Turkey plans to act on food import restrictions to fight inflation

Economy Minister Nihat Zeybekci says as political uncertainty over general elections disappears, Turkish growth will accelerate

Photo by: AA
Photo by: AA

Updated Jul 28, 2015

Turkish Economy Minister Nihat Zeybekci said, “The market does not like elections.” According to Zeybekci, there are speculators, manipulators and brokers who are trying to convert a politically uncertain period into opportunity and use fluctuations for income. 

In line with these comments, the Economy Minister said he is predicting the markets to start pricing a stable election period in the coming weeks. “We will see that 'froth' disappear within 10 days as the election results become previsible” he added.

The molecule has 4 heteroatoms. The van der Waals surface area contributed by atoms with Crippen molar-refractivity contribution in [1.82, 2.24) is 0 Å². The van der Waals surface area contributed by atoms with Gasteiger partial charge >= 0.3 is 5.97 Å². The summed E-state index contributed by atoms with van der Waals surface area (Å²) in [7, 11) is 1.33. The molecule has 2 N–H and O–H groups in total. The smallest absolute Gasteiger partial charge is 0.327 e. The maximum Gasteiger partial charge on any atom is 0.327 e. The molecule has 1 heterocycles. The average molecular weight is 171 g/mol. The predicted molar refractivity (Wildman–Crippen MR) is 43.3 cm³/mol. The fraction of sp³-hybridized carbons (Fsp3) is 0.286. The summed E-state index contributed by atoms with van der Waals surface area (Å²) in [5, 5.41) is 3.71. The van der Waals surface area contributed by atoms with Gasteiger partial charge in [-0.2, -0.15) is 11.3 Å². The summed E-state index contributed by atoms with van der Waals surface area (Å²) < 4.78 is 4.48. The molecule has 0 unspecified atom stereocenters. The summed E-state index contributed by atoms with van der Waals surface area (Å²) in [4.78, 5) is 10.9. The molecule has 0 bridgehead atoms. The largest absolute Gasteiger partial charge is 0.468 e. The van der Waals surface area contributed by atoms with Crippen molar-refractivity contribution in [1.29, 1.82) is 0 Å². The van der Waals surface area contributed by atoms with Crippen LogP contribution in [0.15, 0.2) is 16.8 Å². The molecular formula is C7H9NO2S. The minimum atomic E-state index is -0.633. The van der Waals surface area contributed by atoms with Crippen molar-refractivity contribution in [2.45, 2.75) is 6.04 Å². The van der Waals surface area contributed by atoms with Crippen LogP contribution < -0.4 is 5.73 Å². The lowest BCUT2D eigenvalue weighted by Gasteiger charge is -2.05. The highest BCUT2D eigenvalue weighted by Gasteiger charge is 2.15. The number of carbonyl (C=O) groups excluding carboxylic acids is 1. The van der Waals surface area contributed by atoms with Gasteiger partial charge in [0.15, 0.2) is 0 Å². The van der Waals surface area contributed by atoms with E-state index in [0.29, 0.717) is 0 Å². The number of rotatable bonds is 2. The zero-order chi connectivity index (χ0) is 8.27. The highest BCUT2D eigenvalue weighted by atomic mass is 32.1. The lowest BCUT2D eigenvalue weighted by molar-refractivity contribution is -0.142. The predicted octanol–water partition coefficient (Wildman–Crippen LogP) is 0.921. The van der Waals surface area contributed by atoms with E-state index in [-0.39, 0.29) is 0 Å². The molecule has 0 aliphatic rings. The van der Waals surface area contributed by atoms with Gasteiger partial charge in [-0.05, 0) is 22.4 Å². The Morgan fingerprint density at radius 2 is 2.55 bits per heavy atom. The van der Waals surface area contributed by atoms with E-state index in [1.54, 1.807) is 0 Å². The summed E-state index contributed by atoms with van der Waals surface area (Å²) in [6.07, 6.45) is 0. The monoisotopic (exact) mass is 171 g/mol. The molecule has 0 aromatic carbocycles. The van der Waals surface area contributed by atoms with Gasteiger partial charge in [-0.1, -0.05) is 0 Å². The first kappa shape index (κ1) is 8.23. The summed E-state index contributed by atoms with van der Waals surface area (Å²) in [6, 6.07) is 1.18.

After the elections on June 7, Zeybekci expects the Turkish economic growth to accelerate and leave room for interest rate cuts. The Economy Minister said he predicted growth to reach above 1.5 percent in the second quarter, adding a 4 percent government growth target for this year remained attainable. 

Although Zeybekci emphasized high food prices and the weak lira are temporary, he said the government is currently working on some plans to tackle inflation. According to the Economy Minister this includes lifting some food import restrictions, without hurting domestic producers. "(But) we will not allow imports of wheat, barley, meat or processed foods, and we will not need it anyway. This year's wheat yield will be at least 5 million tons above our need" Zeybekci added.

The Economy Minister also commented on Standard & Poor’s’ (S&P) credit review, which is going to be on Friday. He said he expected S&P to keep its credit rating unchanged and predicted that agencies will upgrade Turkey’s credit ratings after the June election. 

Similar comments regarding the Turkish economy came from the Finance Minister Mehmet Şimşek on Tuesday. Şimşek said the current levels of high inflation are temporary and added the lira will get stronger after the elections.

TRTWorld and agencies